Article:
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More police officers sue Trump over his role in the Jan. 6 attack

Trump likes to present himself as an ally of law enforcement. Lawsuits from police officers over Trump's Jan. 6 role put his posturing in a new light.

A couple of months after the Jan. 6 attack on the U.S. Capitol, Donald Trump insisted that the rioters posed "zero threat." The former Republican president added that the violent insurrectionists were merely "hugging and kissing the police and the guards" during the assault.

For the police officers who actually confronted the rioters, reality tells a very different story. In fact, as Politico reported, a growing number of the officers have taken the matter to court, hoping to hold Trump accountable for the consequences they've had to deal with.

Three more police officers who responded to the Jan. 6 attack on the Capitol — including two who aided the evacuation of lawmakers — have sued Donald Trump, seeking damages for their physical and emotional injuries.

In this instance, there are actually two new lawsuits. One was filed by Capitol Officer Marcus Moore, who was injured during the attack, and who's seeking a judgment against Trump and compensatory damages.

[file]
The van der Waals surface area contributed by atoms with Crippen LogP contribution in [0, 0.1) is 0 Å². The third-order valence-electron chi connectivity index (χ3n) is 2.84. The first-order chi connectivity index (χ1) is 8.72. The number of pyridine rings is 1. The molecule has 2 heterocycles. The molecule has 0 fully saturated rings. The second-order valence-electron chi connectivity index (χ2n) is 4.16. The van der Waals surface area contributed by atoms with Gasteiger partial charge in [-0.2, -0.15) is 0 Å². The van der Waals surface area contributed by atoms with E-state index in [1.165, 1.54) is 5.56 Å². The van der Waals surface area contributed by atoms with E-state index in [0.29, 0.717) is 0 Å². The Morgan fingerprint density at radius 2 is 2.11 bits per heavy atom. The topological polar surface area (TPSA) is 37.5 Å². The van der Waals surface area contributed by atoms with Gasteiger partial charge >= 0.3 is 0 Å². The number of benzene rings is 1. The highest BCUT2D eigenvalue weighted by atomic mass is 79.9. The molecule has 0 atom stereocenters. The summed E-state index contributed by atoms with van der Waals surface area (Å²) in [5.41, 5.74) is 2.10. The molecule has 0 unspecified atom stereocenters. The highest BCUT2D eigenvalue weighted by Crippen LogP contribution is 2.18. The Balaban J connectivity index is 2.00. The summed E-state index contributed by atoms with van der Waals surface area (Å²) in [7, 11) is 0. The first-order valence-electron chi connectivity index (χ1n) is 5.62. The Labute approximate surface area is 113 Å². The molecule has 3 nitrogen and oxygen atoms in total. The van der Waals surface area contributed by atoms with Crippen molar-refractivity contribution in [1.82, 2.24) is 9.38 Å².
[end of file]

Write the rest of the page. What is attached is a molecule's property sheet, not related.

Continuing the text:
Politico's report added that the other case was filed by two officers with the Metropolitan Police Department — Bobby Tabron and DeDivine Carter — who were also injured during the riot and are also seeking compensatory damages from the man responsible for dispatching the attackers.

They are among the roughly 140 police officers who suffered injuries as part of the pro-Trump riot.

If the news of the lawsuits sounds at all familiar, it's not your imagination. Circling back to our earlier coverage, it was in March when two U.S. Capitol Police veterans — James Blassingame and Sidney Hemby — filed suit against Trump, hoping to hold the Republican accountable for inciting a mob that left them and their colleagues injured.

In August, seven more officers filed suit against Trump and his allies, accusing them of intentionally deploying violent rioters to the Capitol. As we discussed at the time, the case alleges that the then-president and his confederates, with their efforts to block the electoral vote count, violated the Civil Rights Act of 1871 — a Reconstruction Era law that was designed in part to give federal officials legal recourse against those who conspire to use violence and threats of intimidation to keep officials from fulfilling their lawful duties.

With yesterday's developments, the number of police officers suing Trump over his Jan. 6 role has now reached 10.

The former president has long been eager to present himself as an ally of law enforcement (despite his persistent and fierce criticisms of law enforcement). These suits put Trump's posturing in an important new light.